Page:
He said the “Purchased Lives” exhibit will assist us all in understanding, what Christina Sharpe in In The Wake: On Being and Blackness describes as the “continuous and changing present of slavery’s yet unresolved unfolding.” The exhibit and the corresponding programming will force us all to pause and consider: What does it mean, for those of us in the African diaspora of the Americas, to live in the wake of slavery and as “the afterlife of property?”
In addition to the Jan. 22 event, there are five other weekly presentations/discussions scheduled during the exhibit’s run, including:
Tuesday, Jan. 29 – The Role of Journalism. This session focuses on the role journalism had as a method for families to search for relatives sold into the domestic slave trade. In contemporary times, what role has journalism and social media had in helping families/communities reconnect following separations due to conflicts, migration, natural disasters, missing persons, etc. Especially, what role has the black press assumed in addressing the concerns of people of African descent that are not always covered in majority media outlets?Participants: Shearon Roberts (XU Mass Comm), Renette Dejoie-Hall (Publisher, Louisiana Weekly), Anitra Brown, Editor, New Orleans Tribune)
Tuesday, Feb. 05 – The Importance of Slave Narratives. This session might consider the myriad ways that slave narratives can be read including both autobiography and ethnography. Each critical lens offering insights into persona lives and institutional practices of slavery.
Participants: Jimmy Worthy (XU English), Jerry Ward (Dillard U, English)
Tuesday, Feb. 12 – Black Lives in Cinema. This session examines the depiction of slavery in cinema and considers how film constructs narratives and representations of people of African descent. Session will include series of film clips.
Participants: James Shade (XU English & Creative Writing), Robin G. Vander (XU, English, AADS, and Performance Studies).
Tuesday, Feb. 19 – Family Histories.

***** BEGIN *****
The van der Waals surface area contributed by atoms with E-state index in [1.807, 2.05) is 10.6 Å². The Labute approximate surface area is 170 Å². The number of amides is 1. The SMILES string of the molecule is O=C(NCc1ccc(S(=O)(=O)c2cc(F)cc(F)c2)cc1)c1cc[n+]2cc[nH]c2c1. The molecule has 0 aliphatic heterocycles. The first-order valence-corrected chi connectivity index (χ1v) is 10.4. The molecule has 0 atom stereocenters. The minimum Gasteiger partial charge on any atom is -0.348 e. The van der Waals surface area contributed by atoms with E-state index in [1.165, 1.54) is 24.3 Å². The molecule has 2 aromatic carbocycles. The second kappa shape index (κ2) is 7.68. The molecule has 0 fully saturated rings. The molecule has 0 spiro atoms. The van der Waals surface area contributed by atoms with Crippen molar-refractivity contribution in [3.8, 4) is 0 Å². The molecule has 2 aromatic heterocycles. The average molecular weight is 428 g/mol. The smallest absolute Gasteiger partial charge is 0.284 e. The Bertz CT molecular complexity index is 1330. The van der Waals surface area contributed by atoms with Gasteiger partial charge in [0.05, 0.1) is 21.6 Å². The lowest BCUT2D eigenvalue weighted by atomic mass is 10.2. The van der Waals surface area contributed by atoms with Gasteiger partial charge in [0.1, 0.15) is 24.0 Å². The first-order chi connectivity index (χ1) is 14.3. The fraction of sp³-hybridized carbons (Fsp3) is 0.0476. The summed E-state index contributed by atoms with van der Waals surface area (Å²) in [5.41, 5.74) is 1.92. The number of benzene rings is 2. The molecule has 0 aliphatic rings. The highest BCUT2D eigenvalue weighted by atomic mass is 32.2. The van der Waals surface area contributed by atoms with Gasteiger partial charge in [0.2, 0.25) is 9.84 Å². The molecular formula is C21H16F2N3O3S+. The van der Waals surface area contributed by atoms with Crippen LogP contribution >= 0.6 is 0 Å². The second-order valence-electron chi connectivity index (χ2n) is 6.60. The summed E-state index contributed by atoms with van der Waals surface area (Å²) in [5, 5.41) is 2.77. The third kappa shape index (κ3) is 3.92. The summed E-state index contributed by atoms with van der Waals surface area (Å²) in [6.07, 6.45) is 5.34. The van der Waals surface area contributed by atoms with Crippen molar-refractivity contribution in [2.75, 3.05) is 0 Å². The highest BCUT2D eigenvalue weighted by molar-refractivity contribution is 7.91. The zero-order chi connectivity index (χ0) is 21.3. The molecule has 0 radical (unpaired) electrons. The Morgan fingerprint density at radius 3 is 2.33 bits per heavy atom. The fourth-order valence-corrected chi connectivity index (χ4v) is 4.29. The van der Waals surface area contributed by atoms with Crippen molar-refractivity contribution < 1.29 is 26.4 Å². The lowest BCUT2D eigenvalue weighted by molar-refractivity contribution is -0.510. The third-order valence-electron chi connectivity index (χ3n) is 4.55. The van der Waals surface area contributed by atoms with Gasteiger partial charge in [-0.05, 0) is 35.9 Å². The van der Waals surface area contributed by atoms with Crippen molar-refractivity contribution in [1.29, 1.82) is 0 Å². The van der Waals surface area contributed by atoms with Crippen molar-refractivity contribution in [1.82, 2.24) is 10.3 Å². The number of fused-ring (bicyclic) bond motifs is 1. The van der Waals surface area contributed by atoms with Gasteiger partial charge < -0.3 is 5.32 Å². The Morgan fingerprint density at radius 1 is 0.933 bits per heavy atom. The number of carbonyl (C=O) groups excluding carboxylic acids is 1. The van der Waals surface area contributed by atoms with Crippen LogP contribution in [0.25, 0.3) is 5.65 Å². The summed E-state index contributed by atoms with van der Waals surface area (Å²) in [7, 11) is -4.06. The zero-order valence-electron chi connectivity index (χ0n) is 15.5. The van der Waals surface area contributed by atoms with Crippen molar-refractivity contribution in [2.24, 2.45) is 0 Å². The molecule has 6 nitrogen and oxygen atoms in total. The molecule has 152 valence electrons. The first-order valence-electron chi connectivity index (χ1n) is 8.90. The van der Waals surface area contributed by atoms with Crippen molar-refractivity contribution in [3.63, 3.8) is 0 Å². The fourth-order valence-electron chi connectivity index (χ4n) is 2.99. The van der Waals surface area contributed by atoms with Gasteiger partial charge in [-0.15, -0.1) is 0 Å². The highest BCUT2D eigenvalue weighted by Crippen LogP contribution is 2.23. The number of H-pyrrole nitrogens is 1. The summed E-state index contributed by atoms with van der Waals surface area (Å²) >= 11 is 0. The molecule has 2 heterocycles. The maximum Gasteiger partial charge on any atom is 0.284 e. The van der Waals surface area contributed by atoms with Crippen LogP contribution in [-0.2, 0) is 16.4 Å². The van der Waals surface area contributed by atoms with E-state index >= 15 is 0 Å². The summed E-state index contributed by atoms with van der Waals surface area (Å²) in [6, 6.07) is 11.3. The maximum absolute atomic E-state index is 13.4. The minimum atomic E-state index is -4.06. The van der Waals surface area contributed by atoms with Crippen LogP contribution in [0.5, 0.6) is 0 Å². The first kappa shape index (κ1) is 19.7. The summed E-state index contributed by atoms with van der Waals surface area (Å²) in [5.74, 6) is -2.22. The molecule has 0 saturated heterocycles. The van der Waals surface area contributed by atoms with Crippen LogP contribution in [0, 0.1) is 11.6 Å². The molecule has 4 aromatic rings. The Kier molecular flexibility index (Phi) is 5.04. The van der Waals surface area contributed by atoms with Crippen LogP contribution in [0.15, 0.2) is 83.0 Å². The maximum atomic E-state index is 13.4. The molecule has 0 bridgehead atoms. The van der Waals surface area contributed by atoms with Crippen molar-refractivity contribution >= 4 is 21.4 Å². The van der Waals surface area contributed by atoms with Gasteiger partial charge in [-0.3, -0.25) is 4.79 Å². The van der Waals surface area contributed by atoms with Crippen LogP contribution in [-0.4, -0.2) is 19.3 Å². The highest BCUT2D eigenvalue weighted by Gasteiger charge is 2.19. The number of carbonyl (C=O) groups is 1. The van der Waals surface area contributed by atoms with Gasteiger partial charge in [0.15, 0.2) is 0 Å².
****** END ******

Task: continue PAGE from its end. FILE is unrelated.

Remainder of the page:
Inspired by the Georgetown University history with slavery and the separation of families via the domestic trade to in Louisiana, this session highlights genealogy research. It can include practical information on how to begin searches and resources available, to sharing highlights of family histories in Louisiana. This also includes considerations of Creole family histories.
Participants: Wendy Gaudin (XU History), Jari Honora (professional genealogist)
Tuesday, Feb. 25 – Reclaiming African American Legacies and the Human Spirit. This session spotlights recent projects on African American history in the Greater New Orleans and surrounding areas. These projects include historical research as content for self-guided walking tour app, a series of cards used in teaching history. Session might also highlight an additional walking tour of African American history and along with details of recreating historic moments in African American history. This session considers history in the present, and perhaps provides a working response/addition to the first session, Why History Matters.
Participants: David Robinson-Morris (XU, Institutional Advancement; Center for Equity, Justice, and the Human Spirit; Education), Freddi Williams Evans (Ashe Cultural Center), Laura Tennyson (Contemporary Arts Center). Pending confirmation: Leon A. Waters (Hidden History).
For more information, contact: Diana Hernandez
(504) 520-5120 | firstname.lastname@example.org
“Purchased Lives: the American Slave Trade from 1808 to 1865” is an exhibition by The Historic New Orleans Collection in collaboration with the Louisiana Endowment for the Humanities.